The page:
There is nothing of Diana to Kate, Duchess of Cambridge. She has not one jot of the skittish, awkward, fragile self-obsession of Diana, those qualities of magnetism and destructiveness that made so much mischief for the royal family. Kate is as dutiful as if she had been bred to a life of public servitude and private discretion, seemingly effortless in the abdication of any real personality, in favour of a round of carefully-managed photo opportunities and appearances under which she seems not to chafe at all. And, perhaps the holding up of Pippa, was one way of emphasising this comparative self-effacement of Kate's.
Another possibility, one much-favoured at the time by those cynics who were ever-ready to cast Carole Middleton as a kind of cartoon- scheming mama, was that she was deliberately showcasing her youngest daughter in order to position her as an opportunity. As if the royal wedding were, as well as being the culmination of one set of maternal ambitions, the launch pad for a second set. A kind of giant advertising billboard, the most prestigious in the world - a reminder, perhaps, to other European royals that there was another Middleton girl available; one now connected with the richest royal family in Europe.
In this context, marriage to James, rich (the engagement ring cost £250,000) and well-connected as he is, is definitely pretty pedestrian. It certainly looked, for a while, as if Pippa might well further the most dazzling dreams. Indeed, much was made, for a short time, of the apparent chemistry between her and Prince Harry, but it didn't take.
No eligible prince or minor royal stepped out of the shadows to take his place beside Pippa on the various ski slopes, beaches and mountain ranges where she shows to such advantage. Instead, and despite saying, "I was surprised and I still don't understand it", of her sudden fame, she seemed determined to forge a career for herself.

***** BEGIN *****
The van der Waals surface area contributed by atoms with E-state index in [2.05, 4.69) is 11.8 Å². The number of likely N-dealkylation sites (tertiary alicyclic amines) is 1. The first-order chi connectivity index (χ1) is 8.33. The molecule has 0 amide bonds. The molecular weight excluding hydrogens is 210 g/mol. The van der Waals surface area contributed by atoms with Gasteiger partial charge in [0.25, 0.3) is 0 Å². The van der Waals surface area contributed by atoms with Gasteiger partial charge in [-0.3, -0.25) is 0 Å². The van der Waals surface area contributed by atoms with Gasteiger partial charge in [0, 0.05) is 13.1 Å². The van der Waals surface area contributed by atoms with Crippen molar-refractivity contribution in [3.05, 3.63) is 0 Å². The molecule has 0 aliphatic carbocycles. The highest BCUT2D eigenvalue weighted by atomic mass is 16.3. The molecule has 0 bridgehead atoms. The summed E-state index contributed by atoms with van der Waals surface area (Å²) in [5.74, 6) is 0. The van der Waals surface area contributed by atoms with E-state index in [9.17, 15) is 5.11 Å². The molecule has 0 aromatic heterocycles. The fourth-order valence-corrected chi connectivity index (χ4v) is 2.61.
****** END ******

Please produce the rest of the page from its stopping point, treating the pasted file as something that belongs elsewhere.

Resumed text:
And there were no shortage of offers - The Oprah Winfrey Show was apparently willing to stump up £300,000 for an appearance, while a porn baron offered £5m for Pippa to appear in a single film scene. These, naturally, were turned down. Instead, Pippa, it seemed, was going to concentrate on developing herself within the context of the core Middleton brand - party planning.
In this, she showed herself as dutiful as her sister. Indeed, one of the hallmarks of both Middleton sisters is the way in which they are such 'good' daughters, products of what has always been billed as a careful, rather strict, middle-class upbringing. Sporty, healthy, hard-working, doing everything expected of them as well as they could; Pippa has said that as children, "we had to eat everything on our plate and not be fussy about food. There were times when I would be sitting at the table after lunch or dinner, having not eaten something because I decided I didn't like it and actually remaining there until I had eaten it." However, their parents managed it, there has never seemed to be any spirit of rebellion in either Kate, or, for all her bounce and energy, Pippa either.